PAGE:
Life Archive | The Pentagon c.1951

At first glance this this group of photos is pretty eerie in a Dr. Strangelove type of way, but they have ice cream so how bad could it really be. Not to mention that pneumatic tube document delivery system. Any place with one of those is a-okay in my book. In fact, I am currently looking into installing a pneumatic tube document delivery system in my office, fuck email. If you are into the office tech of a certain sixties drama on AMC, then you will love this set of photos from the then “state-of-the-art” Pentagon from the early fifties, less than a decade after the building’s opening.

Man in the gray flannel suit (although that doesn't look like flannel)

The Pentagon is so massive it is like a city in a city, back in the fifties it had all sorts of services like a barber shop, Western Union and even a type writer repair shop. Are there any ACL readers that work for the DoD that can verify if any of this stuff still exists? Or is that classified?


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Comments on “Life Archive | The Pentagon c.1951

    Easy and Elegant Life on August 19, 2009 9:16 AM:

    Back in the early to mid 80’s there was still a barber shop, a convenience store, jeweler and florist at least (if memory serves.) Civilians were allowed access to the “mall” at the top of the stairs leading to the metro. I doubt that’s still the case.

    Adam Christopher on August 19, 2009 9:38 AM:

    What can I remember as far as the Pentagon..? I was on 395 when the plane crashed right into the damn place back on 9/11/01… Took out the whole north end… That place is sealed tighter than Fort Knox nowadays. I did ceremonies there as part of the Presidential honor guard back then for the Marines and was stationed at Marine Barracks 8th & I … After 9/11 everything changed big time (obviously). All of those facilities still exist as matter of fact there’s a base just up the street with a PX and all of that good stuff too. You can access the Pentagon with a military ID and it depends on your security clearance as far as where you can and can’t go. Civilians can still get kind of close via tours.

    jfox on August 19, 2009 9:43 AM:

    supposedly Prague has/had (post flood??) one of the bigger pneumatic tube systems around, as does NYC still, though not used (openly at least…), freekin love those things…

    Turling on August 19, 2009 9:54 AM:

    I want that Carpenter’s bike.

    dcer on August 19, 2009 10:03 AM:

    The Pentagon has every conceivable amenity inside it these days. Barber Shop, cobbler, florist, Food Court (Taco Bell, Subway, McDonalds, etc.), squash courts (Rummy was known for his ego here). None of its classified, but you don’t get 5 steps in the door without a photo badge, which they make for visitors, and an escort.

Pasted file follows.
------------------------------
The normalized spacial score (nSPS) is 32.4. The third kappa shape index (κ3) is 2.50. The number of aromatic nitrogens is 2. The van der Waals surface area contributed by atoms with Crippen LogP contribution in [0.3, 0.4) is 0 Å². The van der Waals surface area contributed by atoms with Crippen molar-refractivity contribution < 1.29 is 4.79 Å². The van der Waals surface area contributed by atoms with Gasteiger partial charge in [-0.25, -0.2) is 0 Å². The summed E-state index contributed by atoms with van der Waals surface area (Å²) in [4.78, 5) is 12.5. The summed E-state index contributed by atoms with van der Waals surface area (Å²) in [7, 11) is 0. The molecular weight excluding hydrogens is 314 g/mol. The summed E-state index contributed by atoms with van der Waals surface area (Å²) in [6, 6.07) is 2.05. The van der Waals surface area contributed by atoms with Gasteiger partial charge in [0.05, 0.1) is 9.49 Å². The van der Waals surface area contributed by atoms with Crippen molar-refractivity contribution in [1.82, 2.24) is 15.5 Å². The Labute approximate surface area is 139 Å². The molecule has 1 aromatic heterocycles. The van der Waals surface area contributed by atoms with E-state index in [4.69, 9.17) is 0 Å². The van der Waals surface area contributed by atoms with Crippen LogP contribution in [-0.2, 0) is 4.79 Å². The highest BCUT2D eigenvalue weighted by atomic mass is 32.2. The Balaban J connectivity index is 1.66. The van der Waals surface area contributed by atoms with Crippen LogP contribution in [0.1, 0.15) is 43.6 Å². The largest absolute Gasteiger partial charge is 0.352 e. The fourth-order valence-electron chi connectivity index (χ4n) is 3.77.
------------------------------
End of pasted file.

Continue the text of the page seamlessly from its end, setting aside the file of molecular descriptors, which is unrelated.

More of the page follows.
Anon on August 19, 2009 10:07 AM:

    Thanks for those pictures. My grandfather went to work at the Pentagon during “The War” and stayed for the rest of his career. It always struck me that when the older generations spoke of “The Pentagon” they were speaking more of the physical place, rather than today’s useage as synonamous with “Military industrial complex”.

    That was quite an impressive physical plant for that day and age.

    Bryan on August 19, 2009 10:40 AM:

    They still have the barber, and florist, but I’m sure the typerwriter repair is gone, I never saw it. They also have a Mcdonalds, & Panda Express in the renovated wing. There are multiple cafeterias throughout the building. There’s also a Bank of America and a Pentagon federal credit union in the “mall” you can still get into the “lobby” after 2 security checks but you can no longer get into the mall. The subway actually runs right up to the door basically.

    G Scott on August 19, 2009 11:56 AM:

    Wow, what a great photo series. Thanks for putting this up. I may have missed it, but are there captions for these photos?

    Paul on August 19, 2009 1:03 PM:

    I LOVE this stuff!!! The photos are outstanding. It also depicts high employment. This reminds me of the first company I started my (professional) career with – an insurance company in northern New York – we had all the old IBM computer systems – everything was very monochrome. Great post!!

    Pat Stahl on August 19, 2009 2:09 PM:

    Pneumatic tube! I just wish the mail shutes in my building still worked.

    Dennis Cahlo on August 19, 2009 3:10 PM:

    I really wish more photographers would shoot in Black and White Medium Format again. The imagery in these pictures are like stills from a Jimmy Stewart movie.